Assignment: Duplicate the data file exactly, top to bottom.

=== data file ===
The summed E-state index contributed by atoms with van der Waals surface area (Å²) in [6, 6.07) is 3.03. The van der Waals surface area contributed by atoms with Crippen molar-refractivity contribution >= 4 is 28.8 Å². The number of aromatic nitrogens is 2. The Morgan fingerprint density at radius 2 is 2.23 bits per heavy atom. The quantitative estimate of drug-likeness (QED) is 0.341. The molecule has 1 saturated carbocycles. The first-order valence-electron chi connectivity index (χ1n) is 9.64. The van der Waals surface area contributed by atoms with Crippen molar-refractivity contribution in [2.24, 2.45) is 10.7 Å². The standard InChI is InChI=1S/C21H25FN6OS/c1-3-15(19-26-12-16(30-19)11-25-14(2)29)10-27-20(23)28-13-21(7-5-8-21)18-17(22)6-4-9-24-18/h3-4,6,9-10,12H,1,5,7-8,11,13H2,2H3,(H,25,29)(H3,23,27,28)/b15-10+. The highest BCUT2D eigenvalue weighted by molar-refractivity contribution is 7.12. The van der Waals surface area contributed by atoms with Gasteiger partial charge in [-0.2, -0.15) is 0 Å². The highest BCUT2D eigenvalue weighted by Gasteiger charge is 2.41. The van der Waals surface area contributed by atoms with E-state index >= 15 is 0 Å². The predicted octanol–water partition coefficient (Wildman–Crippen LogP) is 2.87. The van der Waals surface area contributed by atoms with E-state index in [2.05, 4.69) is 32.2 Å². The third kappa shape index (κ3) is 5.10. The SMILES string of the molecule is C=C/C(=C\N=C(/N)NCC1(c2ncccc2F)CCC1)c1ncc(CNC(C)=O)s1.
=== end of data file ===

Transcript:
The summed E-state index contributed by atoms with van der Waals surface area (Å²) in [6, 6.07) is 3.03. The van der Waals surface area contributed by atoms with Crippen molar-refractivity contribution >= 4 is 28.8 Å². The number of aromatic nitrogens is 2. The Morgan fingerprint density at radius 2 is 2.23 bits per heavy atom. The quantitative estimate of drug-likeness (QED) is 0.341. The molecule has 1 saturated carbocycles. The first-order valence-electron chi connectivity index (χ1n) is 9.64. The van der Waals surface area contributed by atoms with Crippen molar-refractivity contribution in [2.24, 2.45) is 10.7 Å². The standard InChI is InChI=1S/C21H25FN6OS/c1-3-15(19-26-12-16(30-19)11-25-14(2)29)10-27-20(23)28-13-21(7-5-8-21)18-17(22)6-4-9-24-18/h3-4,6,9-10,12H,1,5,7-8,11,13H2,2H3,(H,25,29)(H3,23,27,28)/b15-10+. The highest BCUT2D eigenvalue weighted by molar-refractivity contribution is 7.12. The van der Waals surface area contributed by atoms with Gasteiger partial charge in [-0.2, -0.15) is 0 Å². The highest BCUT2D eigenvalue weighted by Gasteiger charge is 2.41. The van der Waals surface area contributed by atoms with E-state index >= 15 is 0 Å². The predicted octanol–water partition coefficient (Wildman–Crippen LogP) is 2.87. The van der Waals surface area contributed by atoms with E-state index in [2.05, 4.69) is 32.2 Å². The third kappa shape index (κ3) is 5.10. The SMILES string of the molecule is C=C/C(=C\N=C(/N)NCC1(c2ncccc2F)CCC1)c1ncc(CNC(C)=O)s1.